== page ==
Phoenix, Sybil


Sybil Phoenix was born on 21 June 1927 in Georgetown, Guyana. When Sybil was nine years old her mother died and she went to live with her grandfather until his death when she was twelve. For the remainder of her childhood she lived with an aunt and uncle who unfortunately did not treat her so well. The need for appropriate care and nurturing of young people has remained a driving force for Sybil Phoenix ever since.

Sybil came to England in 1956 with her future husband, Joe, whom she married in June of that year. During their early years in England they experienced racism and hostility for the first time, both when looking for accommodation and at their local church.

At this time Sybil was already involved in the community by working at a youth club in Hammersmith. She also worked in a milliners and as a canteen cook (the first Black cook employed by Forte). During this period her first two children were born.

In 1962 Sybil and her husband Joe moved to Brockley where the real work began. She added to her family, gave up her canteen job, started to foster children and expanded her work in the field of youth and community instead. Over the years Sybil has become foster mum and aunty to hundreds of young people.

In 1973 Sybil suffered a personal tragedy when her daughter Marsha was killed in a road accident. Sybil herself was also badly injured. Out of this immense tragedy Sybil found the will to go on and one positive achievement was the foundation of Marsha Phoenix Memorial Trust, a home for young women in Lewisham.

Sybil Phoenix is a tireless worker on behalf of the many in our society without the power to be heard. How she finds the time, energy, strength and enthusiasm to give so much to the community is beyond most people's comprehension.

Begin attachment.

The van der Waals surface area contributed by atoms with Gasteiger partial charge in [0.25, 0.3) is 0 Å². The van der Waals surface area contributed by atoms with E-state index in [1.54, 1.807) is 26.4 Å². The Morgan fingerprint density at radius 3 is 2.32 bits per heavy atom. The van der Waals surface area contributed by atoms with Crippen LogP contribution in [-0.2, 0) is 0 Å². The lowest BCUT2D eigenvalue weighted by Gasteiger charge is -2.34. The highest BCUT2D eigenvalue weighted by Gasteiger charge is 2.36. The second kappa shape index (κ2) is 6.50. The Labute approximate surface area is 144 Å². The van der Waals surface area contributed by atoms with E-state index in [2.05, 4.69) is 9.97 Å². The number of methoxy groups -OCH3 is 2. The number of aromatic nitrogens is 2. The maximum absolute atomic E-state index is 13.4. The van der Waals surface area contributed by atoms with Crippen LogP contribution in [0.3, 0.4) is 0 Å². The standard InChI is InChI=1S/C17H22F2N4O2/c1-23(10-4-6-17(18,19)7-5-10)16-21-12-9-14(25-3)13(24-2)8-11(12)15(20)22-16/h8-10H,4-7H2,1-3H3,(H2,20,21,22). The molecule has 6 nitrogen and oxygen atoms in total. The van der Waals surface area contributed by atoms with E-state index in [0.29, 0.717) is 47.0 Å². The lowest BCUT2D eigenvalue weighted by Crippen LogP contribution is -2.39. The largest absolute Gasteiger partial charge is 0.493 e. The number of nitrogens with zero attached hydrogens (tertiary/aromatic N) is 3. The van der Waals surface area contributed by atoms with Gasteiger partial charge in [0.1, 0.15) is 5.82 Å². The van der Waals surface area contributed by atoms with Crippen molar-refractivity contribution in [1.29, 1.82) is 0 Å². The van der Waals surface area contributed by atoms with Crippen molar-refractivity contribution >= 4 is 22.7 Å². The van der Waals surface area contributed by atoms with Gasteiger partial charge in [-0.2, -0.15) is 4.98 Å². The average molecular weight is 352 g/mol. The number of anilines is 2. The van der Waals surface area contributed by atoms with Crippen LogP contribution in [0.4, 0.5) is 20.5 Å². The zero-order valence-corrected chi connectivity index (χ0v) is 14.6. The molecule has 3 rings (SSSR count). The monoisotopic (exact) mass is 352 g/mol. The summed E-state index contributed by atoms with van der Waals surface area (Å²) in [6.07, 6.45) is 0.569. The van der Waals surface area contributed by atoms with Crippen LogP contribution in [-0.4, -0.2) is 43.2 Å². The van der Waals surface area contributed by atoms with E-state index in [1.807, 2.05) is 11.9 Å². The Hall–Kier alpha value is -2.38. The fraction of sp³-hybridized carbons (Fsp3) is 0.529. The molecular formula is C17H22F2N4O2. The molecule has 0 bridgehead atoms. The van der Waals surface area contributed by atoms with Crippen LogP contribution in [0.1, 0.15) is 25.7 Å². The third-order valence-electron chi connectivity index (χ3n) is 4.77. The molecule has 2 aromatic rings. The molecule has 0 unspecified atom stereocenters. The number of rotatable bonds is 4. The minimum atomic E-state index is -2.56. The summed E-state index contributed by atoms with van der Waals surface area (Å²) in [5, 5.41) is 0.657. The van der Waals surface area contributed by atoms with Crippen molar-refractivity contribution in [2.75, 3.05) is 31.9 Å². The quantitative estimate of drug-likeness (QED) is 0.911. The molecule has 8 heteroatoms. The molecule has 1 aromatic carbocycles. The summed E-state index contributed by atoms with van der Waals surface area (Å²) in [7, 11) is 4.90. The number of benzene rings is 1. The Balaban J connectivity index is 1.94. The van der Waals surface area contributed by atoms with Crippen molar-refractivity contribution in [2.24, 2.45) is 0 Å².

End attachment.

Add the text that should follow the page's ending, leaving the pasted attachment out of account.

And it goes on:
It has been said of her: "Sybil has a tremendous capacity for loving in the face of hatred, rejection and discrimination"
(Famous Women of Lewisham).

Sybil Phoenix will, without fear of the consequences, take up the cudgels on behalf of her community be it with influential national leaders, from the pulpit or by speaking with children at the local school. Outlined below are just some of the achievements and contributions that this very remarkable black woman has made both to this society and internationally.


Youth and Community Work Diploma awarded in 1976 by Avery Hill College.

Counselling Qualification awarded in 1976 by Lincoln Memorial Clinic of Psychotherapy.

Christian and Marriage Guidance Counselling awarded in 1978 by Christian Foundation of Psychotherapy.

Trained and ordained as a Local Methodist Preacher.


Methodist Church Representative on Churches Together Lent Course 1994.

Methodist Representative at Christian Aid Organisation.

Member of British Council of Churches serving on Migrant Committee.

On behalf of British Council of Churches has run workshops in Europe including France, Germany and Holland.


Founder and current Chair of Pagnell Street Youth and Community Centre - This project was the first of its kind to establish a purpose built centre for the Black community, open to the whole community. Sybil alone raised £64,000 to commence the project and was instrumental in raising a further £750,000 to see the project to fruition.